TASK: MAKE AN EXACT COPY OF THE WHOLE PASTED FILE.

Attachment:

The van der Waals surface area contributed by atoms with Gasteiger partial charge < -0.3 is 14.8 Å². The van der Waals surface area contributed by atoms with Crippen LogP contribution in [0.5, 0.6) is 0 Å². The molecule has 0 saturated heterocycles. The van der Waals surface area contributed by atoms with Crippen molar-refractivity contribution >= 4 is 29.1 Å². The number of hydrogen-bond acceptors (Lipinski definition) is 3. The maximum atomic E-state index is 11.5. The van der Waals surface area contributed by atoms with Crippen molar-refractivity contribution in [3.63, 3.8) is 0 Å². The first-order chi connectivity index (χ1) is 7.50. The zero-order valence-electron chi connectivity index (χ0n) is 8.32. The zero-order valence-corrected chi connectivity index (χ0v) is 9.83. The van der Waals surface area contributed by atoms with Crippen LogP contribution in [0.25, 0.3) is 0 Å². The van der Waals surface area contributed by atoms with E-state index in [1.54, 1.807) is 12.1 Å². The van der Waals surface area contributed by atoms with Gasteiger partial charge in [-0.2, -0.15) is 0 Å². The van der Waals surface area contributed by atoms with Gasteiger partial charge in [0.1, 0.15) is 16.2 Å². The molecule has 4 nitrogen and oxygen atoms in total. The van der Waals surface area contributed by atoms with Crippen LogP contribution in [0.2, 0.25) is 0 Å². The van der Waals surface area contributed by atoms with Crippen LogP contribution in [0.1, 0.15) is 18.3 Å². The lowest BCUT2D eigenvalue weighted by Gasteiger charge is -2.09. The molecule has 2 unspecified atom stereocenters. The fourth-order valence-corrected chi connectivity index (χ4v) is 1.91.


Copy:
The van der Waals surface area contributed by atoms with Gasteiger partial charge < -0.3 is 14.8 Å². The van der Waals surface area contributed by atoms with Crippen LogP contribution in [0.5, 0.6) is 0 Å². The molecule has 0 saturated heterocycles. The van der Waals surface area contributed by atoms with Crippen molar-refractivity contribution >= 4 is 29.1 Å². The number of hydrogen-bond acceptors (Lipinski definition) is 3. The maximum atomic E-state index is 11.5. The van der Waals surface area contributed by atoms with Crippen molar-refractivity contribution in [3.63, 3.8) is 0 Å². The first-order chi connectivity index (χ1) is 7.50. The zero-order valence-electron chi connectivity index (χ0n) is 8.32. The zero-order valence-corrected chi connectivity index (χ0v) is 9.83. The van der Waals surface area contributed by atoms with Crippen LogP contribution in [0.25, 0.3) is 0 Å². The van der Waals surface area contributed by atoms with E-state index in [1.54, 1.807) is 12.1 Å². The van der Waals surface area contributed by atoms with Gasteiger partial charge in [-0.2, -0.15) is 0 Å². The van der Waals surface area contributed by atoms with Gasteiger partial charge in [0.1, 0.15) is 16.2 Å². The molecule has 4 nitrogen and oxygen atoms in total. The van der Waals surface area contributed by atoms with Crippen LogP contribution in [0.2, 0.25) is 0 Å². The van der Waals surface area contributed by atoms with Crippen LogP contribution in [0.1, 0.15) is 18.3 Å². The lowest BCUT2D eigenvalue weighted by Gasteiger charge is -2.09. The molecule has 2 unspecified atom stereocenters. The fourth-order valence-corrected chi connectivity index (χ4v) is 1.91.